Jean-Luc Godard’s edgy, moribund reflection on the “children of Marx and Coca-Cola” had an exemplary vitality when it came out in 1966, with its currency, its mainly nonprofessional cast, and its determination to address anything and everything. It’s still a lively and interesting artifact, limited by its sexual politics, which are manifested in Godard’s attraction toward and contempt for women. Jean-Pierre Léaud, in one of his most touching roles, and his communist sidekick are the children of Marx, while Léaud’s girlfriend (rock singer Chantal Goya) and her pals are the children of Coca-Cola (few of the females are asked or even allowed to think). The jagged form should keep you on your toes; as Dave Kehr has noted, “Godard is very strict in his sloppiness.” In French with subtitles. 103 min.
Monthly Archives: April 2005
Twenty years after its release, Albert Brooks’s third feature is still such a hilarious send-up of yuppie mentality that it might have been made yesterday. Brooks plays an obnoxious west-coast ad executive who’s so enraged when he fails to get an expected promotion that he quits his job, persuades his wife (Julie Hagerty) to do the same, and, spurred by fond memories of Easy Rider, takes off with her in a newly purchased Winnebago. As they travel cross-country with their $200,000 nest egg, an unforeseen disaster sends them deeper into the heart of the heartland than they’d counted on. All of Brooks’s comedies are good, but he hasn’t yet surpassed the first threeReal Life (1979), Modern Romance (1981), and this one. Director Garry Marshall has a great cameo as a Las Vegas casino owner, and Monica Johnson collaborated with Brooks on the script. R, 91 min. (JR)… Read more »
Hal Hartley’s previous feature, No Such Thing (2001), had a clever philosophical premise, but its style was so theatrical that many of the best speeches withered into pontification. This futuristic follow-up, resourcefully shot in DV, is even wilder in its social satire, and its deadpan dialogue is hilarious. Suggested in part by Jean-Luc Godard’s Alphaville, it imagines a “dictatorshp of the consumer” in which citizens carry bar codes on their wrists and are regarded as “investments with growth potential” (especially when they have sex). This has a frenetic visual and editing style all its own, and an appealing cast: Bill Sage, Sabrina Lloyd, Tatiana Abracos, and Leo Fitzpatrick. 84 min. Reviewed this week in Section 1. Gene Siskel Film Center.… Read more »
This 2003 Brazilian melodrama is more mainstream than the others I’ve seen by director Carlos Reichenbach (Suburban Angels, Buccaneer Soul, Two Streams), but his visual flair is still very much in evidence. Set in ABCthree suburban outposts that border Sao Paoloit focuses on the racially mixed working class, chiefly the young women who work the looms in a textile factory and the young toughs who hang out in a cafe pool hall. Racist attitudes and efforts to unionize the factory are highlighted, along with bouts of hot sex, violence, and singing and dancing at a local club. In Portuguese with subtitles. 125 min. (JR)… Read more »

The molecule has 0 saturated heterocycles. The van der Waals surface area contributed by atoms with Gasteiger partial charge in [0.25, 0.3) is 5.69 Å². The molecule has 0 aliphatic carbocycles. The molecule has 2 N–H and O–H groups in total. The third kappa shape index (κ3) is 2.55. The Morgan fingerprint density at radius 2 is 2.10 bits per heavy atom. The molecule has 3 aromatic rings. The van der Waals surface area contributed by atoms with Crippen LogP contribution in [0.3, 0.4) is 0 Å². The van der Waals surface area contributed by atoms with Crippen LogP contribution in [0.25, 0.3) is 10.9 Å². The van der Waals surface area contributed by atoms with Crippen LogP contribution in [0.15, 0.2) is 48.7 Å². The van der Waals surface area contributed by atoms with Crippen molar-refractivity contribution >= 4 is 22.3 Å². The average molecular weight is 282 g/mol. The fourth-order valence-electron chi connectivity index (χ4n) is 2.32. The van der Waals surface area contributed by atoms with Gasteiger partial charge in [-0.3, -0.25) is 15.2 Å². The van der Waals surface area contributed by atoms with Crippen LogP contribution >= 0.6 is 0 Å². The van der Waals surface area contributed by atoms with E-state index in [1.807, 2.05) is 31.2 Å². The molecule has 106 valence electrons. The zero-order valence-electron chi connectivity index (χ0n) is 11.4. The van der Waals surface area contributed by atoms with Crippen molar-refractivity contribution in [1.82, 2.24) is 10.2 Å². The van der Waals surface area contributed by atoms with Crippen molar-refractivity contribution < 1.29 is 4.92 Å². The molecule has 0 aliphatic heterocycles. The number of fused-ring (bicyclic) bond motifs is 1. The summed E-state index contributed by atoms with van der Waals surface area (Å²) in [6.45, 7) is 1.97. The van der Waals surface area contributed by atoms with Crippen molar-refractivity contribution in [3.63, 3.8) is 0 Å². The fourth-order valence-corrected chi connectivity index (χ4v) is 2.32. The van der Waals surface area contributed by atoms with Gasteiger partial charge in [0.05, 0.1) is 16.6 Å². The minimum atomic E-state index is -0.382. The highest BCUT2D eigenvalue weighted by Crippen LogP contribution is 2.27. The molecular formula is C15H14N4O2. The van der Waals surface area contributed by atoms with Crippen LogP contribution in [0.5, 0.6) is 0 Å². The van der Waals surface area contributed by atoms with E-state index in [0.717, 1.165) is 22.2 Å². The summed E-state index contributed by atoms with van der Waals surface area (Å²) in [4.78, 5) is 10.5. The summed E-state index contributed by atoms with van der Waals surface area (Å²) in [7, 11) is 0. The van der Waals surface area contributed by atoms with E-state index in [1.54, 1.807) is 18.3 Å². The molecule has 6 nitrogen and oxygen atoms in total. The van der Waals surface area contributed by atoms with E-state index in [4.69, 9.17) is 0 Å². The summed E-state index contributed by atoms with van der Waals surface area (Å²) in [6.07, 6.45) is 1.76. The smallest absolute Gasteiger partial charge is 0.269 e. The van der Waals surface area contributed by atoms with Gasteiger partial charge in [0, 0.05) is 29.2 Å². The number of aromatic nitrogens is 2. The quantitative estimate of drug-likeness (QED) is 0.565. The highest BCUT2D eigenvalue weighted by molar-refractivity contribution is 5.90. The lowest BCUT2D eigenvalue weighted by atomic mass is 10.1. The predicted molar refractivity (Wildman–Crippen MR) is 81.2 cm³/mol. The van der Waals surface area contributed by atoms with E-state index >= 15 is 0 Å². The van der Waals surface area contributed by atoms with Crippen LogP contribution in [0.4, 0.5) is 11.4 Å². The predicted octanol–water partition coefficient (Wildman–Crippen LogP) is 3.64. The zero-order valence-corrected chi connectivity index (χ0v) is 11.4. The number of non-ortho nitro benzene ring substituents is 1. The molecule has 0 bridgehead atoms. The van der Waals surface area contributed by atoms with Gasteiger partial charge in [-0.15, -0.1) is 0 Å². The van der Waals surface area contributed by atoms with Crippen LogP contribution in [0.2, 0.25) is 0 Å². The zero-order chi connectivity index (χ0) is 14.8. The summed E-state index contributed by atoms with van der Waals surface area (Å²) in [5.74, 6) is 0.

William Wellman’s arty film version of Walter Van Tilburg Clark’s anti-lynching novel packed a punch for many spectators in 1943 but has subsequently been written off by many reviewers as awkward and heavy-handed. I remember it as being somewhere between those extremes, and given the unheralded power of Wellman’s equally arty adaptation of Clark’s Track of the Cat (1954), I would imagine that this warrants a second look. With Henry Fonda, Dana Andrews, Mary Beth Hughes, Harry Morgan, and Anthony Quinn. 75 min. (JR)… Read more »
Alexander Kluge’s celebrated first feature (1966), regarded by some as the beginning of the New German Cinema, follows the hard times of a young woman from East Germany trying to establish herself in the West. Kluge’s sister Alexandra plays the title lead, and the writer-director himself, generally known as the preeminent filmmaker of the Marxist Frankfurt School, established himself with this film as a Brechtian social analyst. In German with subtitles. 88 min. (JR)… Read more »
John Boorman directs a potent, moving, liberal-minded docudrama about South Africa’s Truth and Reconciliation hearings of the mid-90s, adapted by Ann Peacock from Antjie Krog’s novel Country of My Skull. The plot focuses on two journalists, an Afrikaner poet (Juliette Binoche) who firmly believes in the South African concept of ubuntu (collective unity) and a Washington Post reporter (Samuel L. Jackson) who’s a lot more skeptical, seeing the hearings chiefly as a way for guilty whites to be pardoned for their crimes. Though the opposition between these characters as well as their growing rapport may seem somewhat diagrammatic at times, the story as a whole is sufficiently nuanced to develop in unforeseeable directions, and Boorman gets the most out of the material. R, 104 min. Esquire.… Read more »
From Cinema Scope (Spring 2005, issue 22). The down side of reproducing my old DVD columns is that many of the links are bound to be out of date and no longer functional; the up side is that they offer some kind of history of what used to be available (or unavailable). — J.R.
With the exception of a few film buffs at some of the more discerning labels, and still fewer at the major studios, decisions about what older films to release on DVD, as well as when or why, are often capricious to the point of absurdity. So asking why some things are readily available and some things aren’t is a bit like asking an illiterate about his or her reading taste. Some time ago, I was contacted about contributing to the extras of an ambitious DVD being planned for Elaine May’s infamous and underappreciated Ishtar – a project developed with loving care by some maverick film buffs at Columbia/Tristar over many months, eventually soliciting the unprecedented cooperation and input of May herself.